The Guild asserts that this action puts at risk the survival of the Publications, as well as the jobs of the approximately 550 Guild members who work for Interstate. Thus, the Guild seeks to intervene to encourage an appropriate dissolution of Interstate that will promote the long-term viability and stability of the Publications and thereby protect the interests of the Guild and its members. Specifically, because of the poor results of the last private auction in which the Publications were sold, and of the instability in the ownership of the Publications over the past decade, the Guild seeks to intervene to pursue its request that Interstate's assets be sold in a public auction, and that, regardless of the form of the auction, the Guild be permitted to participate in the bidding process as a potential purchaser.

General American opposes the Guild's motion to intervene on the grounds that the Guild lacks a legally cognizable interest in how Interstate is dissolved and that the Guild's petition for intervention fails to satisfy the technical requirements of Rule 24(c). I address first the Guild's unopposed motion for leave to file an amended petition to intervene, and then turn to the merits of, and General American's opposition to, the Guild's motion to intervene.


A. Motion to Amend

The Guild's motion for leave to file an amended petition to intervene technically is governed first by Rule 15(a), which provides that "[a] party may amend the party's pleading . . . by leave of [the] Court . . . and leave shall be freely given when justice so requires." Although "[a] motion for leave to amend a complaint is always addressed to the discretion of the trial court, "[1] the standard for granting leave to amend pleadings under Rule 15(a) is "very permissive."[2]

Even if General American had opposed the Guild's motion for leave to amend, I find that there is no reason in this case to depart from this Court's general practice of "freely" granting such leave under Rule 15(a). For all intents and purposes, the only difference between the Guild's original and amended petitions is the inclusion of a verified pleading that satisfies the requirements of Rule 24(c). The Guild sought to add the pleading promptly after General American noted that the Guild's petition failed to conform with the technical requirements of Rule 24. Moreover, the relief sought in the petition—that either a public auction be ordered or that the Guild be allowed to participate in any private auction—is the same relief that the Guild sought in its original motion, filed on February 4, 2013. Based on these circumstances, and the absence of a showing of material prejudice to General American or any of the other parties in this action, [3] the Guild's motion for leave to file an amended petition to intervene, and thereby eliminate General American's technical objection to intervention, is granted.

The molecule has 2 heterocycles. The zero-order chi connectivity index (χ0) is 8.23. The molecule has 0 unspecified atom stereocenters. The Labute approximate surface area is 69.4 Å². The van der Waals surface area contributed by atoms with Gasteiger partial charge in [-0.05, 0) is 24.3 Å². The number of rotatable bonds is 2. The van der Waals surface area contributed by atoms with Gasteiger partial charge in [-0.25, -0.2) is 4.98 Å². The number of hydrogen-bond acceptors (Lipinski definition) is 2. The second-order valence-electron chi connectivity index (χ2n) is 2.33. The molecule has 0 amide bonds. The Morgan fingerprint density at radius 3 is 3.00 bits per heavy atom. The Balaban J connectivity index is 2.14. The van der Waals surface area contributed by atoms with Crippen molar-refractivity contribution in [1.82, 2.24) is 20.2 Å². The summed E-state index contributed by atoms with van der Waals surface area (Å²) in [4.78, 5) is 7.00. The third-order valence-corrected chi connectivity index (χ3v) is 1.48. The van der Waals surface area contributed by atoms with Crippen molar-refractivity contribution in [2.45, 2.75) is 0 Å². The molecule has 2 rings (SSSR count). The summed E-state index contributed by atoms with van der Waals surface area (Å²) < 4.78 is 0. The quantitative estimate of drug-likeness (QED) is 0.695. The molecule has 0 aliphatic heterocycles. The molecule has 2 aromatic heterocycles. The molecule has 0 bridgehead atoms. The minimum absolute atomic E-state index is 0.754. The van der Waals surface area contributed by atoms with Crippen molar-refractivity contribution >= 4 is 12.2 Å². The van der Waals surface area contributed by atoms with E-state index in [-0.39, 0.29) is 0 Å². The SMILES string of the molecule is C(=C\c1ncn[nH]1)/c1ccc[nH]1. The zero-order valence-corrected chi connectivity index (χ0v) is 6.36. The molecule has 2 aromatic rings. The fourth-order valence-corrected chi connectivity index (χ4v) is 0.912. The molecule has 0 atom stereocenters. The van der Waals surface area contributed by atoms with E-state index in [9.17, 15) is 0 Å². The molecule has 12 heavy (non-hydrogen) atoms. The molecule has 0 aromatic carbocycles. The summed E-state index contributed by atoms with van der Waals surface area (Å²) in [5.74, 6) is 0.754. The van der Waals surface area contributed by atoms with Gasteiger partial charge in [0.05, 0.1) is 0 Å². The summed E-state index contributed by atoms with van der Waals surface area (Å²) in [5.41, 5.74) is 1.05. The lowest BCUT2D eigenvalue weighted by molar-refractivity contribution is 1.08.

B. Motion to Intervene

1. Legal standard

In certain situations, a nonparty may intervene in a pending case before this Court, either as of right or as permitted by the Court in its discretion. Rule 24(a) governs intervention as of right and states that:
[u]pon timely application anyone shall be permitted to intervene in an action: (1) [w]hen a statute confers an unconditional right to intervene; or (2) when the applicant claims an interest relating to the property or transaction which is the subject of the action and the applicant is so situated that the disposition of the action may as a practical matter impair or impede the applicant's ability to protect that interest, unless the applicant's interest is adequately represented by existing parties.[4]

A potential intervenor "need only claim, rather than prove, an interest in the subject of the litigation; the validity of that claimed interest is assessed by reference to the allegations accompanying the motion to intervene, and such allegations are accepted as true."[5]

Even if a person does not have a right to intervene, he still may be permitted to intervene under the less exacting standard of Rule 24(b). That rule allows intervention: "(1) [w]hen a statute confers a conditional right to intervene; or (2) when an applicant's claim or defense and the main action have a question of law or fact in common."[6] "In exercising its discretion [under Rule 24(b), ] the Court shall consider whether the intervention will unduly delay or prejudice the adjudication of the rights of the original parties."[7]

If a person desires to intervene, he must serve a motion so indicating upon all of the parties, stating the grounds therefore, as well as a pleading setting forth the claim or defense for which intervention is sought.[8] "Necessarily, however, under either variety of intervention the applicant must, as a threshold matter, present a potentially valid claim."[9]